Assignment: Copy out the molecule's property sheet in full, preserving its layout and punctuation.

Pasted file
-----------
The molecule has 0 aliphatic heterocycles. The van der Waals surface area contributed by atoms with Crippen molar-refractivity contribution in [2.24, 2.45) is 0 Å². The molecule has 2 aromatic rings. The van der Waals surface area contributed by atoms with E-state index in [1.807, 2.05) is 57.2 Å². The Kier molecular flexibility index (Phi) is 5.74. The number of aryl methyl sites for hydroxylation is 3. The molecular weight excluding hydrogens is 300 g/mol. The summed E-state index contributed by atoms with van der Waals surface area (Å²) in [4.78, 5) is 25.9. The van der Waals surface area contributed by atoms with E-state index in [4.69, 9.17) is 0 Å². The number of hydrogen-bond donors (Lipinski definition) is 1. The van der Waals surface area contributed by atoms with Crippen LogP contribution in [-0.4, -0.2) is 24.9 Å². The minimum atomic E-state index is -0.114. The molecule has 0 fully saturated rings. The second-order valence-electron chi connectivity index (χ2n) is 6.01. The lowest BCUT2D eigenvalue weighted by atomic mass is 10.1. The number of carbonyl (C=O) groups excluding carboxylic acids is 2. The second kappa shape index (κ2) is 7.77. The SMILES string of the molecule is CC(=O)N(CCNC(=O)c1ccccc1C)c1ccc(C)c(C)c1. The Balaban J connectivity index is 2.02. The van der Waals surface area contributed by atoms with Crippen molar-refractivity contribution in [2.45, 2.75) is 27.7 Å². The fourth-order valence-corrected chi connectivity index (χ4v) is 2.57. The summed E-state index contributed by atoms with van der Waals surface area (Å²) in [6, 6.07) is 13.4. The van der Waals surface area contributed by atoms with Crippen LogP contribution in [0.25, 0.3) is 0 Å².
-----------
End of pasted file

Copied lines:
The molecule has 0 aliphatic heterocycles. The van der Waals surface area contributed by atoms with Crippen molar-refractivity contribution in [2.24, 2.45) is 0 Å². The molecule has 2 aromatic rings. The van der Waals surface area contributed by atoms with E-state index in [1.807, 2.05) is 57.2 Å². The Kier molecular flexibility index (Phi) is 5.74. The number of aryl methyl sites for hydroxylation is 3. The molecular weight excluding hydrogens is 300 g/mol. The summed E-state index contributed by atoms with van der Waals surface area (Å²) in [4.78, 5) is 25.9. The van der Waals surface area contributed by atoms with E-state index in [4.69, 9.17) is 0 Å². The number of hydrogen-bond donors (Lipinski definition) is 1. The van der Waals surface area contributed by atoms with Crippen LogP contribution in [-0.4, -0.2) is 24.9 Å². The minimum atomic E-state index is -0.114. The molecule has 0 fully saturated rings. The second-order valence-electron chi connectivity index (χ2n) is 6.01. The lowest BCUT2D eigenvalue weighted by atomic mass is 10.1. The number of carbonyl (C=O) groups excluding carboxylic acids is 2. The second kappa shape index (κ2) is 7.77. The SMILES string of the molecule is CC(=O)N(CCNC(=O)c1ccccc1C)c1ccc(C)c(C)c1. The Balaban J connectivity index is 2.02. The van der Waals surface area contributed by atoms with Crippen molar-refractivity contribution in [2.45, 2.75) is 27.7 Å². The fourth-order valence-corrected chi connectivity index (χ4v) is 2.57. The summed E-state index contributed by atoms with van der Waals surface area (Å²) in [6, 6.07) is 13.4. The van der Waals surface area contributed by atoms with Crippen LogP contribution in [0.25, 0.3) is 0 Å².